Where NEP really differentiates itself from PEGI is in the retained earnings mentioned earlier. PEGI’s payout ratio is ~100%, while NEP is at 29%. PEGI shares are being punished by crystal-ball analysts predicting a dividend cut (which won’t happen) as management aims to lower their payout ratio to 80%. NEP represents significantly higher safety due to the fact that they have financial wiggle room for variable things such as wind speed or cloud cover. While PEGI will someday return to growth, there's no guarantee that this will happen anytime soon.

Risks

Operating renewable energy is lumpy due to aforementioned wind and sun variability. Being able to rely on tax credits or tax rates is nearly futile in this political climate. Interest rates increasing will have a negative effect on a company's ability to access capital at attractive prices. These are the types of things that you will have to be comfortable with if you invest in either PEGI or NEP.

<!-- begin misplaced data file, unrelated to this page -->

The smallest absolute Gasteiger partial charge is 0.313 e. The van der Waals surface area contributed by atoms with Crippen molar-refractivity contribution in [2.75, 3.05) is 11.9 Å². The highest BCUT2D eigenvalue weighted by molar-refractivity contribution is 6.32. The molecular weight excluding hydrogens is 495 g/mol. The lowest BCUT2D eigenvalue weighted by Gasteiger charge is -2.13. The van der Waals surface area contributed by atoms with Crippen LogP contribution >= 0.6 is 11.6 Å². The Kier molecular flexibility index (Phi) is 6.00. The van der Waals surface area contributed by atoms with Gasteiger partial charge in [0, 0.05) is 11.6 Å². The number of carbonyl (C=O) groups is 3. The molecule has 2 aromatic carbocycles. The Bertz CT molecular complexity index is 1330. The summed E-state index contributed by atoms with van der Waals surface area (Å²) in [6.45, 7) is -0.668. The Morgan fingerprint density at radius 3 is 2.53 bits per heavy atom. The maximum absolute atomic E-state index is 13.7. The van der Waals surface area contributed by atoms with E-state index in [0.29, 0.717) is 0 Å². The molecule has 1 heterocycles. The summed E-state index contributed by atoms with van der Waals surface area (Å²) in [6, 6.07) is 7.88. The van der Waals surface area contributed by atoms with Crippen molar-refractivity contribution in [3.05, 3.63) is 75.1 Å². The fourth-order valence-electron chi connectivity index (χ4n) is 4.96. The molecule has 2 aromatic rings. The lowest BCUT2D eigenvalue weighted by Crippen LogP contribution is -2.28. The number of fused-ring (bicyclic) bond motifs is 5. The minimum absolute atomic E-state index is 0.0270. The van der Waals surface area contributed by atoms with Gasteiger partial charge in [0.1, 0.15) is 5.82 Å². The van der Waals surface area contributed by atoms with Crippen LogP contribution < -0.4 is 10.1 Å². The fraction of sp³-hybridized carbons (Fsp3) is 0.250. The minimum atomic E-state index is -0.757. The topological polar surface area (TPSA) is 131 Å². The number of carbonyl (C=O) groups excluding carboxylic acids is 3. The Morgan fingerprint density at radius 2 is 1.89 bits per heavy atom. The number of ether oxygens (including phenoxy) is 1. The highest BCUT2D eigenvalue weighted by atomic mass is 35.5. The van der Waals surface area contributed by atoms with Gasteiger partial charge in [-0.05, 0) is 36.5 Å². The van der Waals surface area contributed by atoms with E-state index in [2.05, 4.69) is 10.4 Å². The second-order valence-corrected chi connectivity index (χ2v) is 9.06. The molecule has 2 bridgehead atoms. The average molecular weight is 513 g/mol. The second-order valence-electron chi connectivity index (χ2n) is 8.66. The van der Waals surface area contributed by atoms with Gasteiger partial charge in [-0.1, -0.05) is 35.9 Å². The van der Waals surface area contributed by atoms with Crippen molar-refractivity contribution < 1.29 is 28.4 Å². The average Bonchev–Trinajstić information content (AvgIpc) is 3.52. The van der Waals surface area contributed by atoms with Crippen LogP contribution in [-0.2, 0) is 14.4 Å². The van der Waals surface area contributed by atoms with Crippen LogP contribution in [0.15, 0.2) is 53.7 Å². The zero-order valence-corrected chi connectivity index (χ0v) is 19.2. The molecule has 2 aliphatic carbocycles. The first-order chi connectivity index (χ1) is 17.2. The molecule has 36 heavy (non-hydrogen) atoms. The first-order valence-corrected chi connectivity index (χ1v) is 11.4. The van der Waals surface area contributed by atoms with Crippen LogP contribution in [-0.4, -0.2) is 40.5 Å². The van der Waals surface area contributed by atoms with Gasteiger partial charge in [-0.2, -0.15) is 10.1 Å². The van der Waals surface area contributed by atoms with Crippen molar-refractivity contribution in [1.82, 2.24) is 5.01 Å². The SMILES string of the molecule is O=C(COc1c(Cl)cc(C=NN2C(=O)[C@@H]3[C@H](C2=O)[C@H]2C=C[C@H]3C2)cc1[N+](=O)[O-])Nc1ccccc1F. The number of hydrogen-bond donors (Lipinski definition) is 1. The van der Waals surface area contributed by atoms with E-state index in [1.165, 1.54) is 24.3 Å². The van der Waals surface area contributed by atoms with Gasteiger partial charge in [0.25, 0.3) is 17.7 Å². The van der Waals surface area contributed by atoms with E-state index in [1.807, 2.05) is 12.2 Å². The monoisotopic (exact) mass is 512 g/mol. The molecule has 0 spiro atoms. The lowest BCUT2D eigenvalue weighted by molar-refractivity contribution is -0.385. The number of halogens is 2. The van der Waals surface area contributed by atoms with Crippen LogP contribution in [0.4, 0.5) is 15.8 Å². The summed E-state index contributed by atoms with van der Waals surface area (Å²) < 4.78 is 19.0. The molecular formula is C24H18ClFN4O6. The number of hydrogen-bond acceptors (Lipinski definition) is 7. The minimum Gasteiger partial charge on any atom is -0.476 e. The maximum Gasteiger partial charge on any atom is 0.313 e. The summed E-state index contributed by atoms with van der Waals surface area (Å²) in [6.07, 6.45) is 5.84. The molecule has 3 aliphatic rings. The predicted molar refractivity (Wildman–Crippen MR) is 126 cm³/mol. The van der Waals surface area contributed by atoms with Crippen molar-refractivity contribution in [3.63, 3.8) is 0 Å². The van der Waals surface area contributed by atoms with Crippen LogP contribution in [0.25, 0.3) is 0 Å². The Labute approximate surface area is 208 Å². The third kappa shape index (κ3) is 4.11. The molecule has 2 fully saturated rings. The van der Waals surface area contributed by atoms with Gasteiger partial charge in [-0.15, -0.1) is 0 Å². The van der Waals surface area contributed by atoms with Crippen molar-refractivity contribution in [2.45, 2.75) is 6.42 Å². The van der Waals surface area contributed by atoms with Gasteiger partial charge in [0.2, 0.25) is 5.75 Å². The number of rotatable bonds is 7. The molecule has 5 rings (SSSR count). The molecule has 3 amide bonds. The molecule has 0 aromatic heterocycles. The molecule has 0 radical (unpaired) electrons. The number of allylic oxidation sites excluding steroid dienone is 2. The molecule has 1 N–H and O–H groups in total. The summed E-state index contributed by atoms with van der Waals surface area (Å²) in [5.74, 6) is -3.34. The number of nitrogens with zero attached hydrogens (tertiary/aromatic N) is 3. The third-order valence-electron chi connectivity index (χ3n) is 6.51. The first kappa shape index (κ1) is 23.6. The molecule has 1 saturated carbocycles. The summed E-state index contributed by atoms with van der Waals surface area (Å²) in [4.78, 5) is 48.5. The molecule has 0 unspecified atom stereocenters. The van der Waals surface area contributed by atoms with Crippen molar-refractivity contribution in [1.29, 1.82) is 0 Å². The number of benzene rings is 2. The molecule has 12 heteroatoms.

Image from investor presentation 10/5/18

Management is skating to where the puck will be by divesting the Canadian assets in favor of the new US assets. The Power Purchase Agreements have very long terms, and the tax implications are more favorable domestically.

Image from investor presentation 10/5/18

The unique funding agreement struck with BlackRock (NYSE:BLK) for the new portfolio looks odd at first, but its terms boil down to being more advantageous than issuing capital through preferred shares or more traditional debt. Yes, there will most likely be a large shareholder dilution in four years, but despite the dilution the portfolio should still be accretive to earnings and key to the distribution growth plan.

Summary

NextEra Energy Partners is quickly becoming a significant player in the renewable energy space. Their corporate and financial structure allows them to achieve massive growth in the coming years. Patient dividend growth seekers will be handsomely rewarded. I think the best way to play the renewable energy space is to simply own both NEP and PEGI. You match growth with income and are putting your money with very capable and transparent management teams.

Disclosure: I am/we are long PEGI. I wrote this article myself, and it expresses my own opinions. I am not receiving compensation for it (other than from Seeking Alpha). I have no business relationship with any company whose stock is mentioned in this article.